BLM and CEC Release Draft EIS for the 400-MW Ivanpah Solar Project

November 11, 2009

Photo of a large array of flat mirrors mounted on poles and angled toward the sun. The mirrors are mounted on flat ground and recede toward the horizon, where a tower stands with a glowing white top

The Ivanpah solar project will employ solar power tower technology, which employs a field of flat mirrors to concentrate the sunlight on a receiver, mounted at the top of a central tower. Enlarge this image.
Credit: BrightSource Energy

The U.S. Department of the Interior and the California Energy Commission (CEC) announced on November 5 that they have completed a joint draft Environmental Impact Statement (EIS) for the proposed Ivanpah Solar Electric Generating System Project. The project, to be located on about 4,000 acres of federal land in Southern California's Ivanpah Valley, will draw on solar power tower technology to generate 400 megawatts (MW) of electricity. Solar power towers employ a field of flat mirrors, or heliostats, to focus the sun's heat on a central receiver mounted at the top of a tower. In the central receiver, water is boiled to steam, which is then used to drive a turbine to produce power.

Proposed by BrightSource Energy Inc., the Ivanpah project will be built in three phases, consisting of two 100-MW plants followed by one 200-MW plant. According to the CEC Web page for the project, each 100-MW plant will use three power towers to deliver steam to a central power plant, which will also have its own power tower. The 200-MW plant will have four power towers around a central plant. The entire project is proposed to be located on land managed by Interior's Bureau of Land Management (BLM), and it will provide power to the Pacific Gas and Electric Company and Southern California Edison. A BLM notice that the draft EIS is ready for public review was published in the Federal Register on November 10. The draft EIS also includes a Final Staff Assessment (FSA) by the CEC, which will lead to an evidentiary hearing by the CEC in mid-December. See the CEC press release, the BrightSource Energy Web site, the BLM's Federal Register notice, and the full FSA and draft EIS.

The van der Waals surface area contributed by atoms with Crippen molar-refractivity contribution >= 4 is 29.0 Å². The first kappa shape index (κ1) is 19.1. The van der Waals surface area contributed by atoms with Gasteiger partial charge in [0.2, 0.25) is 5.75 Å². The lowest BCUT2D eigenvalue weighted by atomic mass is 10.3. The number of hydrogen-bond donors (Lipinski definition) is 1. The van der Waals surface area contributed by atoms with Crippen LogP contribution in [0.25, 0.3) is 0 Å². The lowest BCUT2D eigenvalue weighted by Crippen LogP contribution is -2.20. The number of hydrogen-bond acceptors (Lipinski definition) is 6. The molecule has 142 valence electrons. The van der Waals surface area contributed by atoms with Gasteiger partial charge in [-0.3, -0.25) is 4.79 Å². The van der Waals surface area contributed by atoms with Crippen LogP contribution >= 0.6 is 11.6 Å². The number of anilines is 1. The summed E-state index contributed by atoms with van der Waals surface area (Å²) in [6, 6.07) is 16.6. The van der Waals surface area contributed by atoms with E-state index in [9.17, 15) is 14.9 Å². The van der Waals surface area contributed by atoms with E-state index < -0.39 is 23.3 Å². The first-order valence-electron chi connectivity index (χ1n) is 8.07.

The Interior Department also announced that five other renewable energy projects in California are on a fast-track review schedule and are poised to begin environmental review. Four of these are solar projects and one is a wind farm, and all are located on BLM lands. The Daggett Ridge Wind Farm, located near Barstow, is an 82.5-MW project proposed by AES. The four solar projects will all employ solar troughs, long trough-shaped parabolic mirrors that focus sunlight on a receiving tube, which runs along the focal point of the mirrors. A fluid runs through the tube, gathering the heat and delivering it to a boiler, which drives a turbine to produce power. The projects include the 250-MW Genesis Solar Energy Project and three proposals from Solar Millenium LLC: the 484-MW Palen Solar Power Project, the 968-MW Blythe Solar Power Project, and the 250-MW Ridgecrest Solar Power Project. The first three projects are located in the Sonoran Desert in the vicinity of Blythe, which is about 200 miles east of Los Angeles, while the Ridgecrest project is located about 120 miles north of Los Angeles. The projects are on a fast track because they are advanced enough in the permitting process that they could potentially be cleared for approval by December 2010, thus making them eligible for economic stimulus funding under the American Recovery and Reinvestment Act of 2009. See the Interior Department press release.